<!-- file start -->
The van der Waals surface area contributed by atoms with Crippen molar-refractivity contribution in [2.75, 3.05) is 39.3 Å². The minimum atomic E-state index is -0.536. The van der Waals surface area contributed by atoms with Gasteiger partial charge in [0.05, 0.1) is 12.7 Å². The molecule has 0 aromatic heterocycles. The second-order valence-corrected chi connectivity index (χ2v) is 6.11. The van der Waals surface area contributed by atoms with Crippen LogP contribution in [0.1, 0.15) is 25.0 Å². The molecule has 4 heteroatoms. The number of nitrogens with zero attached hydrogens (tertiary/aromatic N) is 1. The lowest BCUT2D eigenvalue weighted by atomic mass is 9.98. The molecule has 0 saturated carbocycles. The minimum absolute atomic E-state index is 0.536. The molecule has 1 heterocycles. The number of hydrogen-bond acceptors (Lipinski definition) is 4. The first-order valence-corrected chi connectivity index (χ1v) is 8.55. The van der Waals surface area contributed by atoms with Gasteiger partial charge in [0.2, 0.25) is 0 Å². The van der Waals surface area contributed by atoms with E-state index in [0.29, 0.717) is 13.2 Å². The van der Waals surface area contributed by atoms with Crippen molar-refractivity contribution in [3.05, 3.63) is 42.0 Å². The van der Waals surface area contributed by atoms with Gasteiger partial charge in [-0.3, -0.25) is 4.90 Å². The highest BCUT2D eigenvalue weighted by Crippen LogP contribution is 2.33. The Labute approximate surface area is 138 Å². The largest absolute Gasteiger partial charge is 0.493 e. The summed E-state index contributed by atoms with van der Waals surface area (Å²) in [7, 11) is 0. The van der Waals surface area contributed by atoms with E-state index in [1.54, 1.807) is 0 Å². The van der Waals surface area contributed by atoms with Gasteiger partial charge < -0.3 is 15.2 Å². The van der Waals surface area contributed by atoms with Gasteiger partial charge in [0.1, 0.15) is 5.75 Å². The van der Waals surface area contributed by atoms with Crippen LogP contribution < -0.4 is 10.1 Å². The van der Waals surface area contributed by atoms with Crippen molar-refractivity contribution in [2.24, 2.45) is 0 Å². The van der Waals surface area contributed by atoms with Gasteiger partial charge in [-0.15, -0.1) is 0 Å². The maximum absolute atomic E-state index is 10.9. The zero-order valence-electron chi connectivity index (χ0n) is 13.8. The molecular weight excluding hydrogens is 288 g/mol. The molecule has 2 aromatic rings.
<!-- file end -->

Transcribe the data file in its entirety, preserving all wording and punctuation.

The van der Waals surface area contributed by atoms with Crippen molar-refractivity contribution in [2.75, 3.05) is 39.3 Å². The minimum atomic E-state index is -0.536. The van der Waals surface area contributed by atoms with Gasteiger partial charge in [0.05, 0.1) is 12.7 Å². The molecule has 0 aromatic heterocycles. The second-order valence-corrected chi connectivity index (χ2v) is 6.11. The van der Waals surface area contributed by atoms with Crippen LogP contribution in [0.1, 0.15) is 25.0 Å². The molecule has 4 heteroatoms. The number of nitrogens with zero attached hydrogens (tertiary/aromatic N) is 1. The lowest BCUT2D eigenvalue weighted by atomic mass is 9.98. The molecule has 0 saturated carbocycles. The minimum absolute atomic E-state index is 0.536. The molecule has 1 heterocycles. The number of hydrogen-bond acceptors (Lipinski definition) is 4. The first-order valence-corrected chi connectivity index (χ1v) is 8.55. The van der Waals surface area contributed by atoms with Gasteiger partial charge in [0.2, 0.25) is 0 Å². The van der Waals surface area contributed by atoms with E-state index in [0.29, 0.717) is 13.2 Å². The van der Waals surface area contributed by atoms with Crippen molar-refractivity contribution in [3.05, 3.63) is 42.0 Å². The van der Waals surface area contributed by atoms with Gasteiger partial charge in [-0.3, -0.25) is 4.90 Å². The highest BCUT2D eigenvalue weighted by Crippen LogP contribution is 2.33. The Labute approximate surface area is 138 Å². The largest absolute Gasteiger partial charge is 0.493 e. The summed E-state index contributed by atoms with van der Waals surface area (Å²) in [7, 11) is 0. The van der Waals surface area contributed by atoms with E-state index in [1.54, 1.807) is 0 Å². The van der Waals surface area contributed by atoms with Gasteiger partial charge < -0.3 is 15.2 Å². The van der Waals surface area contributed by atoms with Gasteiger partial charge in [0.1, 0.15) is 5.75 Å². The van der Waals surface area contributed by atoms with Crippen LogP contribution < -0.4 is 10.1 Å². The van der Waals surface area contributed by atoms with Crippen molar-refractivity contribution in [2.24, 2.45) is 0 Å². The van der Waals surface area contributed by atoms with Gasteiger partial charge in [-0.15, -0.1) is 0 Å². The maximum absolute atomic E-state index is 10.9. The zero-order valence-electron chi connectivity index (χ0n) is 13.8. The molecular weight excluding hydrogens is 288 g/mol. The molecule has 2 aromatic rings.